Mazdas in Long Beach: Keeping History Alive

Nick Lish

Mazdas in Long Beach: Keeping History Alive

Vintage Racing

Mazdas in Long Beach: Keeping History Alive

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“Cars shouldn’t just be investments. They belong to the sport, and we are their custodians” – Mo Murray

This year’s Long Beach Grand Prix brought fans in great numbers back to celebrating of the 47th year of racing through the barrier-lined streets of downtown Long Beach. In addition to the IndyCar main attraction, spectators this spring reveled in the chance to see historic IMSA GTP and Group C cars tackle the ultra-narrow circuit—a unique change of pace as well as a look at several “comeback” stories within the vintage racing world.

All photos: Nick Lish / Vintage Motorsport

Notable among those stories: A trio of Mazda prototypes. Recently, Mazda North American Operations brought together a largely volunteer group of enthusiasts and employees to revive one-each 1989 group C 767B, 1990 Group C 787, and 1992 IMSA GTP RX-792P in time for this year’s historic prototypes race at the LBGP. The three Mazdas, after finishing their competitive respective careers, sat for a time outside at Mazda’s Hiroshima, Japan, factory.

In 2003, Mazda North America acquired the three rotary-engine-powered prototypes (plus a fourth, a 757) from Mazda HQ Japan in a unique deal that would see the North American importer foot the bill for restoration and upkeep while keeping them within the Mazda family.

With the Historic GTP race in view, the former head of Mazda’s IMSA Prototype program and current Mazda Motorsports Marketing main man Mo Murray and Team Mazda was given the task of preparing the three stunning machines.

Restoring any vintage car that has been sitting unloved is no easy task. Carbon parts delaminate, rubber hoses and gaskets deteriorate, electronic gremlins work their way deep into wiring looms and sit there waiting to rear their ugly heads. The original engineers who prioritized speed above all were not thinking how the cars might fare 30 years down the road. As is the case with most race cars, they served their intended purpose for a season or two and were lucky if they made it to storage, avoiding the recycle bin.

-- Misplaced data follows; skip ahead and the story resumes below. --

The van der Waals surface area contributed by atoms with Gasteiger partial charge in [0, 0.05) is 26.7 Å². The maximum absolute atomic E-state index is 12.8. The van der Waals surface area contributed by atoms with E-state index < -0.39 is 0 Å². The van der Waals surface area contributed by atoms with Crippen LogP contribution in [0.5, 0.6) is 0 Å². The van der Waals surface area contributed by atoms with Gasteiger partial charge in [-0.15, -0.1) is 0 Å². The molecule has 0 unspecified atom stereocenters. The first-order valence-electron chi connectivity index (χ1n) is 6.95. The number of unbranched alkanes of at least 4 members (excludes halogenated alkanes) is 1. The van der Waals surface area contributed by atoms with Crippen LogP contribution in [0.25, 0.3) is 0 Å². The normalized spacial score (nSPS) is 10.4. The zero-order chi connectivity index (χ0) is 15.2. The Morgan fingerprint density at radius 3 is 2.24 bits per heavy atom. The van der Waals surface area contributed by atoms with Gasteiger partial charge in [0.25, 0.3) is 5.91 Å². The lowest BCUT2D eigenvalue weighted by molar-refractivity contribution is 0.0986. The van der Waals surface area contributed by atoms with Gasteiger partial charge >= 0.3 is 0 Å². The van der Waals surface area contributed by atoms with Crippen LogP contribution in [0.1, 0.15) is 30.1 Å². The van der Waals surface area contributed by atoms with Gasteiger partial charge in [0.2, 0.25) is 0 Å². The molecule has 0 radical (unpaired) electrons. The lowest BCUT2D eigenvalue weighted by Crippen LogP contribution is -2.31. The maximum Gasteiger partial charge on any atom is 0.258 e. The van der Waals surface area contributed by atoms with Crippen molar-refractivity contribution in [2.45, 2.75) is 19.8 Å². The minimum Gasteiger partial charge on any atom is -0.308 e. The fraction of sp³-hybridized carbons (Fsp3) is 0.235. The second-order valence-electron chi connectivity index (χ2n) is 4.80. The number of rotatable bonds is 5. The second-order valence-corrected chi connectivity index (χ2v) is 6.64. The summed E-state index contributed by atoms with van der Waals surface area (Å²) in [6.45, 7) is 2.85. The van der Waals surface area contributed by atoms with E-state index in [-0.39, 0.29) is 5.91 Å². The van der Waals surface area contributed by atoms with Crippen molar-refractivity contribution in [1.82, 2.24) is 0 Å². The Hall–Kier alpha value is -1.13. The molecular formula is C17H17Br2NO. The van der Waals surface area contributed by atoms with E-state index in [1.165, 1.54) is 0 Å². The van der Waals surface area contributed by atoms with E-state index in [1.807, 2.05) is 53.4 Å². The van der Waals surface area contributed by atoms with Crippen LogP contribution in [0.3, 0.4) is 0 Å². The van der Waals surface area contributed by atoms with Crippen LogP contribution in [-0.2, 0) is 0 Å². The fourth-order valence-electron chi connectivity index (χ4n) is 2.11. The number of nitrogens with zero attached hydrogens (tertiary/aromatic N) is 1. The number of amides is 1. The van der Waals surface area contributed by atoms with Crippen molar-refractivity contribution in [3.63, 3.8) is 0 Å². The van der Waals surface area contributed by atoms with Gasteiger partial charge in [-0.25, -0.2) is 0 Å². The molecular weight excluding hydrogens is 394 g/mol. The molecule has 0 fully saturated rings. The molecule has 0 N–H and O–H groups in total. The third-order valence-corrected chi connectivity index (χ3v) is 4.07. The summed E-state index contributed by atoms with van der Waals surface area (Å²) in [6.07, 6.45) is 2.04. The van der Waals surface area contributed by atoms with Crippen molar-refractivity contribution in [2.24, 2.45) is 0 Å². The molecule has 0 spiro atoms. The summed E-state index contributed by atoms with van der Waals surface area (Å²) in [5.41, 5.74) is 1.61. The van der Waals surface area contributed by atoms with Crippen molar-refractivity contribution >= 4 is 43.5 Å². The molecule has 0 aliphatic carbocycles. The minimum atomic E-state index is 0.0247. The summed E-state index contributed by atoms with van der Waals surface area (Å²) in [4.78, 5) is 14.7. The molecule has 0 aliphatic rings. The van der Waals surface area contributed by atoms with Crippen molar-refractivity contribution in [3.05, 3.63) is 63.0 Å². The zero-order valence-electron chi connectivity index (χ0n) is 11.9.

There were some commonalities and differences with regards to what each car needed to be race ready under the short deadline. The RX-792P needed a new fuel cell and new clutch. The 787—the last true 787 in existence of the three built—had multiple mechanical gremlins that needed chasing throughout the car. Great care was taken to respect and maintain the original paint worn during the 787’s racing life.

The 767B was the easiest of the group to get ready, though it needed its seat belt and fire systems upgraded among other maintenance overhauling.

Murray took the time to share his thoughts after the hectic thrash leading a memorable 2022 race weekend and answer the question, “Was it all worth it?”

His reply was clearly, “Yes!” The fan reaction to historic cars on display and out on track is ultimately what makes vintage racing so special to those who take part in their restoration—and that was clearly in evidence here.

Mazda made it very clear in Long Beach that these three cars in particular will not be locked away out of view from the everyday race fan but will serve as an extension of the Mazda brand and its goal to reach as many enthusiasts as possible.

Indeed, after the festivities had concluded on Sunday, Murray’s men opened the cars up and gave fans the opportunity to walk right up and sit in the cars that made history.

 

“Our goal was always to have the cars be as accessible to the public as possible,” Murray explained. “Seeing so many fans get to sit in and get up close was my favorite part of the weekend.

“Mazda is a brand for people who love cars and our stated purpose is to enrich the lives of those we serve. It’s important to know that, as car guys, we love them, too!”

 

For Murray and his volunteers, the task is more than a marketing campaign. To them, it’s about the history and the importance of keeping the memories alive.

Up next, the cars will get some fresh attention before they go back out in front of the public. There is as-yet no firm schedule for their reappearance on track, but don’t be surprised to see them at Laguna Seca in August, Sevenstock, or maybe even a local Cars & Coffee or two …

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